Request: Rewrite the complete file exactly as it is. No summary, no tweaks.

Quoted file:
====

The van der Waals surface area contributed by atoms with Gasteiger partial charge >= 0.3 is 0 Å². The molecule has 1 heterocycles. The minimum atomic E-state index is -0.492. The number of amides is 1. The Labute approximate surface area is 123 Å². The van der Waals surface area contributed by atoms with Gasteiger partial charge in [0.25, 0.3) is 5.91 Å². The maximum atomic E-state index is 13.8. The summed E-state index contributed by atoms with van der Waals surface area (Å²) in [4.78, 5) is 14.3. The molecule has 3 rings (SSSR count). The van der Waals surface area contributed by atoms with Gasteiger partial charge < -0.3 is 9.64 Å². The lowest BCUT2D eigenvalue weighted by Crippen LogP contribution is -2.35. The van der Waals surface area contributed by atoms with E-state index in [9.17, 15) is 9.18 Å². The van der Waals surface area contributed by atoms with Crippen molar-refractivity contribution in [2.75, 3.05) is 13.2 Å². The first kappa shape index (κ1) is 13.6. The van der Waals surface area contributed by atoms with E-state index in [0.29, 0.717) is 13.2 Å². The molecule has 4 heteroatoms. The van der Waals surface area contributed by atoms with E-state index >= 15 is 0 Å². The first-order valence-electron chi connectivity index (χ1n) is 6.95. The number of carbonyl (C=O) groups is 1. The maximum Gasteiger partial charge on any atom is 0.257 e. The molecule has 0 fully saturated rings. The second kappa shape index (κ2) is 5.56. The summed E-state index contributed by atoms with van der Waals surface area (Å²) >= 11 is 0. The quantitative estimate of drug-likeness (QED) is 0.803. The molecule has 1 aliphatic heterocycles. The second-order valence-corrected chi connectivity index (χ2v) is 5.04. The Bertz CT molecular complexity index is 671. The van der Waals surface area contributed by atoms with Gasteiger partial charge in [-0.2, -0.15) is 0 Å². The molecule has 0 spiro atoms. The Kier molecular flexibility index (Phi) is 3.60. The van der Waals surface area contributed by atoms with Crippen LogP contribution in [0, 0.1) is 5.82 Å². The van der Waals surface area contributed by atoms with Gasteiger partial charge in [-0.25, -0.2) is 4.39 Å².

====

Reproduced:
The van der Waals surface area contributed by atoms with Gasteiger partial charge >= 0.3 is 0 Å². The molecule has 1 heterocycles. The minimum atomic E-state index is -0.492. The number of amides is 1. The Labute approximate surface area is 123 Å². The van der Waals surface area contributed by atoms with Gasteiger partial charge in [0.25, 0.3) is 5.91 Å². The maximum atomic E-state index is 13.8. The summed E-state index contributed by atoms with van der Waals surface area (Å²) in [4.78, 5) is 14.3. The molecule has 3 rings (SSSR count). The van der Waals surface area contributed by atoms with Gasteiger partial charge < -0.3 is 9.64 Å². The lowest BCUT2D eigenvalue weighted by Crippen LogP contribution is -2.35. The van der Waals surface area contributed by atoms with E-state index in [9.17, 15) is 9.18 Å². The van der Waals surface area contributed by atoms with Crippen molar-refractivity contribution in [2.75, 3.05) is 13.2 Å². The first kappa shape index (κ1) is 13.6. The van der Waals surface area contributed by atoms with E-state index in [0.29, 0.717) is 13.2 Å². The molecule has 4 heteroatoms. The van der Waals surface area contributed by atoms with E-state index >= 15 is 0 Å². The first-order valence-electron chi connectivity index (χ1n) is 6.95. The number of carbonyl (C=O) groups is 1. The maximum Gasteiger partial charge on any atom is 0.257 e. The molecule has 0 fully saturated rings. The second kappa shape index (κ2) is 5.56. The summed E-state index contributed by atoms with van der Waals surface area (Å²) >= 11 is 0. The quantitative estimate of drug-likeness (QED) is 0.803. The molecule has 1 aliphatic heterocycles. The second-order valence-corrected chi connectivity index (χ2v) is 5.04. The Bertz CT molecular complexity index is 671. The van der Waals surface area contributed by atoms with Gasteiger partial charge in [-0.2, -0.15) is 0 Å². The molecule has 0 spiro atoms. The Kier molecular flexibility index (Phi) is 3.60. The van der Waals surface area contributed by atoms with Crippen LogP contribution in [0, 0.1) is 5.82 Å². The van der Waals surface area contributed by atoms with Gasteiger partial charge in [-0.25, -0.2) is 4.39 Å².